8EpidemiologyStroke is the second most common cause of death worldwide and a common cause of disability in adults in developed countries (Johnston et al, 2009; Rothwell, 2001).Stroke is a major public health challenge in New Zealand (MOH, 2000). It is the third greatest cause of death in New Zealand, after all cancers combined and heart disease (MOH, 2009), and has an enormous physical, psychological and financial impact on patients, families, the health care system and society (Strong et al, 2007; Caro et al, 2000).A systematic review of 56 stroke incidence studies (Feigin et al, 2009) showed that the age-adjusted stroke incidence rate in New Zealand is high compared with other developed countries.Approximately 6000 New Zealanders suffer from a stroke every year (Brown, 2009; Tobias et al, 2007) and approximately 2000 deaths each year are attributable to stroke
9EpidemiologySignificant disparities exist between Māori and non-Māori in the prevalence of stroke risk factors, stroke incidence and mortality rates, access to stroke care and stroke outcomes. Māori are also younger on average at first stroke onset than New Zealand Europeans (mean age 61 years compared with 76 years).
10EpidemiologyPacific peoples, along with Māori, experience strokes at high rates compared with other New Zealanders.Pacific stroke mortality rate for 2001 to 2004 was over two times the mortality rate of European/Other New Zealanders for the same period (Blakely et al, 2007).In 2001 to 2004, age-standardised stroke mortality rates were 27.3 per 100,000 for Pacific males and 19.9 per 100,000 for Pacific females. There was no significant difference in these stroke mortality rates between males and females (Blakely et al, 2007).Studies on the incidence of stroke show onset occurring at younger ages among Pacific people (Anderson et al, 2005; Bonita et al, 1997b; Carter et al, 2006; Feigin et al, 2007; Fink, 2006) and on average, 10 to 15 years earlier compared with New Zealand Europeans (Carter et al, 2006).This higher incidence of stroke among Pacific people is associated with the presence of more risk factors for stroke including diabetes, obesity, smoking and hypertension (Carter et al, 2006; Fink, 2006; Feigin et al, 2006), and may also reflect lower use of primary and secondary preventive care (eg, lower use of cholesterol- lowering and blood pressure control medications) (Fink, 2006).In addition Pacific peoples, along with Māori and Asian/Other New Zealanders, experience more severe strokes than New Zealand Europeans (CTRU, 2010).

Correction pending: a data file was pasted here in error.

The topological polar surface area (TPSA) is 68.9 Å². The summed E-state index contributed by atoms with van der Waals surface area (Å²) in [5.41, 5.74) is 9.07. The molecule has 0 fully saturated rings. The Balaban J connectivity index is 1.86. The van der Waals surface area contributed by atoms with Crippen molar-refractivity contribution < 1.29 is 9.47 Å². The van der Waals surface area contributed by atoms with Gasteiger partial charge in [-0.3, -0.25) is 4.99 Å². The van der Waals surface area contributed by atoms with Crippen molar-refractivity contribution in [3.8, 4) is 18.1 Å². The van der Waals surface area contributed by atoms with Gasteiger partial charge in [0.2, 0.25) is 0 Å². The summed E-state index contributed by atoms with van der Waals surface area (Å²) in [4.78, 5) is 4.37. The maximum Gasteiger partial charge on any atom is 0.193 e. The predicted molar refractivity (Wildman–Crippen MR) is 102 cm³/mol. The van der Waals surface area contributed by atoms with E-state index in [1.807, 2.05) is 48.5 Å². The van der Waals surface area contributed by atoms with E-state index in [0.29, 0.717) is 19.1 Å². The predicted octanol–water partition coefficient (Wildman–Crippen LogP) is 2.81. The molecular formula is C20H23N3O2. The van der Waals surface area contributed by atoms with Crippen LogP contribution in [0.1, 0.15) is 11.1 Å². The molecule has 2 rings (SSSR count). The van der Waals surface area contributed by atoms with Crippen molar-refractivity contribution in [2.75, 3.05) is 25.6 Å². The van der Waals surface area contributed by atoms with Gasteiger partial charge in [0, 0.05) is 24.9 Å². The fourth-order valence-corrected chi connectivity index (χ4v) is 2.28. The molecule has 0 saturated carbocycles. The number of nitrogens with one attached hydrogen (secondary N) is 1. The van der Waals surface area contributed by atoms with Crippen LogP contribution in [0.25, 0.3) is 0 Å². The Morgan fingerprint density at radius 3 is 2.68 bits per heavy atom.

11Risk factors Age Oral contraceptive use (especially if a smoker) Male Heart Disease & AFDiabetes↑ hematocrit or other hypercoagulability statesEarlier stroke or TIAAsymptomatic carotid artery stenosisHypertensionOral contraceptive use (especially if a smoker)Family historyExcessive ETOH intakeDrug abuseObesitySedentary lifestyleElevated serum cholesterol & triglyceridesMigrainesCigarette smokingSickle cell disease
12Revision- Physiology of the brain Major arteries supplying the brain Carotids supply anterior portion of brain. Vertebral - basilar artery and supplies the posterior portions of the brain.
13The Circle of Willis - In theory allows blood to circulate from one hemisphere to other - Functionally, two hemispheres usually remain separatePicture 43-2 p. 1365The circle of Willis is the region of the brain in which the branches of the basilar and internal carotid arteries join, creating a circular network, which in theory allows blood to circulate from one hemisphere to the other and from the anterior to the posterior portions of the brain.The Circle of Willis has a downside, however.Cerebral aneurysms tend to occur at the junctions between the arteries that make up the CircleCollateral circulation - an alternative route
14Cerebral Cortex and Functions Revise all own notes from Patho & A & PTexts: Lewis & Jarvis